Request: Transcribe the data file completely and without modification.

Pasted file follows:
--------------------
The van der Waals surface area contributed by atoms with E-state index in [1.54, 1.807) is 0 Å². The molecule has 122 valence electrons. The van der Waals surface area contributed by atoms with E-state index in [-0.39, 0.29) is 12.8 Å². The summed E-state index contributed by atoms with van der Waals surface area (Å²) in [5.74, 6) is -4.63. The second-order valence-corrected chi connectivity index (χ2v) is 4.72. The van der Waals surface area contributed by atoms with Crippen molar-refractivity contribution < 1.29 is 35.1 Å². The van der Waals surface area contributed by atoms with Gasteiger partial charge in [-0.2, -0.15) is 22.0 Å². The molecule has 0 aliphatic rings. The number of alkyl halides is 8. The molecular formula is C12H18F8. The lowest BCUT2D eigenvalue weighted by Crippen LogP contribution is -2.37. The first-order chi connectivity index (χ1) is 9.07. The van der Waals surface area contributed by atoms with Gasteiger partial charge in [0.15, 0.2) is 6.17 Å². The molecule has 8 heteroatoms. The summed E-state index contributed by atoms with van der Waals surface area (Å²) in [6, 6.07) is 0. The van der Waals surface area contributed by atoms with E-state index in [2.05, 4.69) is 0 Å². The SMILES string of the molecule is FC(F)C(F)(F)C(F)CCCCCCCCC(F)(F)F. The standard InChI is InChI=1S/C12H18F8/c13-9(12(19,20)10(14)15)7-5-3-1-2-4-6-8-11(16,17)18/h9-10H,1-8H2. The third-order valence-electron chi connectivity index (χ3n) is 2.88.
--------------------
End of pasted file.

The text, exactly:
The van der Waals surface area contributed by atoms with E-state index in [1.54, 1.807) is 0 Å². The molecule has 122 valence electrons. The van der Waals surface area contributed by atoms with E-state index in [-0.39, 0.29) is 12.8 Å². The summed E-state index contributed by atoms with van der Waals surface area (Å²) in [5.74, 6) is -4.63. The second-order valence-corrected chi connectivity index (χ2v) is 4.72. The van der Waals surface area contributed by atoms with Crippen molar-refractivity contribution < 1.29 is 35.1 Å². The van der Waals surface area contributed by atoms with Gasteiger partial charge in [-0.2, -0.15) is 22.0 Å². The molecule has 0 aliphatic rings. The number of alkyl halides is 8. The molecular formula is C12H18F8. The lowest BCUT2D eigenvalue weighted by Crippen LogP contribution is -2.37. The first-order chi connectivity index (χ1) is 9.07. The van der Waals surface area contributed by atoms with Gasteiger partial charge in [0.15, 0.2) is 6.17 Å². The molecule has 8 heteroatoms. The summed E-state index contributed by atoms with van der Waals surface area (Å²) in [6, 6.07) is 0. The van der Waals surface area contributed by atoms with E-state index in [2.05, 4.69) is 0 Å². The SMILES string of the molecule is FC(F)C(F)(F)C(F)CCCCCCCCC(F)(F)F. The standard InChI is InChI=1S/C12H18F8/c13-9(12(19,20)10(14)15)7-5-3-1-2-4-6-8-11(16,17)18/h9-10H,1-8H2. The third-order valence-electron chi connectivity index (χ3n) is 2.88.